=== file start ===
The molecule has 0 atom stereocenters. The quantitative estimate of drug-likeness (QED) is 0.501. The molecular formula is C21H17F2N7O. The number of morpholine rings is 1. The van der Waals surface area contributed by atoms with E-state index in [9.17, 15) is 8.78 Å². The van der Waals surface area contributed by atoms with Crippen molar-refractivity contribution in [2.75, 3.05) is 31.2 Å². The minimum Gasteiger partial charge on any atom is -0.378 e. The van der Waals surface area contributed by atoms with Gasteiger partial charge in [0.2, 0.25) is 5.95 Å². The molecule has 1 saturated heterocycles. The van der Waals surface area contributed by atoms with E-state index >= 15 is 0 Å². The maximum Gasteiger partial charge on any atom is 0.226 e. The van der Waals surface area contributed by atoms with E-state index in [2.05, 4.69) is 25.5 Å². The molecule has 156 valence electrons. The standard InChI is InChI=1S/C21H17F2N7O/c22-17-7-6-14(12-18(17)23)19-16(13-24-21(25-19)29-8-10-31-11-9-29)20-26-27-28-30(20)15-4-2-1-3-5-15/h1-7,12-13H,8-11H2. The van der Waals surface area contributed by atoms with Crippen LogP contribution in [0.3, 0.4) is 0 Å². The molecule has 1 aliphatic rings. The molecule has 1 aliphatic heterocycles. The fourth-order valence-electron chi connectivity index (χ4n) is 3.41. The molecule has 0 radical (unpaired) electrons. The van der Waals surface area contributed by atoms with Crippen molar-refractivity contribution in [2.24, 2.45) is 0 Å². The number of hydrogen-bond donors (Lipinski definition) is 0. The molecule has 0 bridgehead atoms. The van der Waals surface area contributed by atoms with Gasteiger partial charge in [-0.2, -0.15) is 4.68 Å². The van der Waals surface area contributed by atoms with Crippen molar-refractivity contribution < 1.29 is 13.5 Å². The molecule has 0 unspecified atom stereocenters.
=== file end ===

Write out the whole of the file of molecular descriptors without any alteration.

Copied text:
The molecule has 0 atom stereocenters. The quantitative estimate of drug-likeness (QED) is 0.501. The molecular formula is C21H17F2N7O. The number of morpholine rings is 1. The van der Waals surface area contributed by atoms with E-state index in [9.17, 15) is 8.78 Å². The van der Waals surface area contributed by atoms with Crippen molar-refractivity contribution in [2.75, 3.05) is 31.2 Å². The minimum Gasteiger partial charge on any atom is -0.378 e. The van der Waals surface area contributed by atoms with Gasteiger partial charge in [0.2, 0.25) is 5.95 Å². The molecule has 1 saturated heterocycles. The van der Waals surface area contributed by atoms with E-state index >= 15 is 0 Å². The maximum Gasteiger partial charge on any atom is 0.226 e. The van der Waals surface area contributed by atoms with E-state index in [2.05, 4.69) is 25.5 Å². The molecule has 156 valence electrons. The standard InChI is InChI=1S/C21H17F2N7O/c22-17-7-6-14(12-18(17)23)19-16(13-24-21(25-19)29-8-10-31-11-9-29)20-26-27-28-30(20)15-4-2-1-3-5-15/h1-7,12-13H,8-11H2. The van der Waals surface area contributed by atoms with Crippen LogP contribution in [0.3, 0.4) is 0 Å². The molecule has 1 aliphatic rings. The molecule has 1 aliphatic heterocycles. The fourth-order valence-electron chi connectivity index (χ4n) is 3.41. The molecule has 0 radical (unpaired) electrons. The van der Waals surface area contributed by atoms with Crippen molar-refractivity contribution in [2.24, 2.45) is 0 Å². The number of hydrogen-bond donors (Lipinski definition) is 0. The molecule has 0 bridgehead atoms. The van der Waals surface area contributed by atoms with Gasteiger partial charge in [-0.2, -0.15) is 4.68 Å². The van der Waals surface area contributed by atoms with Crippen molar-refractivity contribution < 1.29 is 13.5 Å². The molecule has 0 unspecified atom stereocenters.